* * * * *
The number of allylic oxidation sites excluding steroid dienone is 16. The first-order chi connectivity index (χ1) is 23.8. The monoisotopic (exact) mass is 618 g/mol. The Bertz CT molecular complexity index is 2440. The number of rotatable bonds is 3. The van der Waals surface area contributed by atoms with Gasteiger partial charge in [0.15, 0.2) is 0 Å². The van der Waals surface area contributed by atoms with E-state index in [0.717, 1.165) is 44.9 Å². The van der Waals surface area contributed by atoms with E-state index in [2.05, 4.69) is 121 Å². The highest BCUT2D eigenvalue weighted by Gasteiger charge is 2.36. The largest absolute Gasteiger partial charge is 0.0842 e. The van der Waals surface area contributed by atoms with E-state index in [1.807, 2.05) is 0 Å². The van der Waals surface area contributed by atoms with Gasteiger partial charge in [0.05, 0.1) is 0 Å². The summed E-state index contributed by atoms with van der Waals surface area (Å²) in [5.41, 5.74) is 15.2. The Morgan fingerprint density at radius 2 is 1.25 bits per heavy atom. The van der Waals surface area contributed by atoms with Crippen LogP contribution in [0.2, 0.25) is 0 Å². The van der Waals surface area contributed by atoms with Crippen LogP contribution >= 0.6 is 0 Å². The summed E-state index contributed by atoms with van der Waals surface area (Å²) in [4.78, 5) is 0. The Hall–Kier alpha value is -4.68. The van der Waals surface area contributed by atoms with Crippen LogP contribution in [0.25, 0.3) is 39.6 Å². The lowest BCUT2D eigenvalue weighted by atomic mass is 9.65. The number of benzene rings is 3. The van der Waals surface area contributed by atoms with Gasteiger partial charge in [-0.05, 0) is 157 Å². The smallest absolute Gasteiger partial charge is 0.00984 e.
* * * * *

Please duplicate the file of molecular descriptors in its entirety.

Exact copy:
The number of allylic oxidation sites excluding steroid dienone is 16. The first-order chi connectivity index (χ1) is 23.8. The monoisotopic (exact) mass is 618 g/mol. The Bertz CT molecular complexity index is 2440. The number of rotatable bonds is 3. The van der Waals surface area contributed by atoms with Gasteiger partial charge in [0.15, 0.2) is 0 Å². The van der Waals surface area contributed by atoms with E-state index in [0.717, 1.165) is 44.9 Å². The van der Waals surface area contributed by atoms with E-state index in [2.05, 4.69) is 121 Å². The highest BCUT2D eigenvalue weighted by Gasteiger charge is 2.36. The largest absolute Gasteiger partial charge is 0.0842 e. The van der Waals surface area contributed by atoms with E-state index in [1.807, 2.05) is 0 Å². The van der Waals surface area contributed by atoms with Gasteiger partial charge in [0.05, 0.1) is 0 Å². The summed E-state index contributed by atoms with van der Waals surface area (Å²) in [5.41, 5.74) is 15.2. The Morgan fingerprint density at radius 2 is 1.25 bits per heavy atom. The van der Waals surface area contributed by atoms with Crippen LogP contribution in [0.2, 0.25) is 0 Å². The van der Waals surface area contributed by atoms with Crippen LogP contribution >= 0.6 is 0 Å². The summed E-state index contributed by atoms with van der Waals surface area (Å²) in [4.78, 5) is 0. The Hall–Kier alpha value is -4.68. The van der Waals surface area contributed by atoms with Crippen LogP contribution in [0.25, 0.3) is 39.6 Å². The lowest BCUT2D eigenvalue weighted by atomic mass is 9.65. The number of benzene rings is 3. The van der Waals surface area contributed by atoms with Gasteiger partial charge in [-0.05, 0) is 157 Å². The smallest absolute Gasteiger partial charge is 0.00984 e.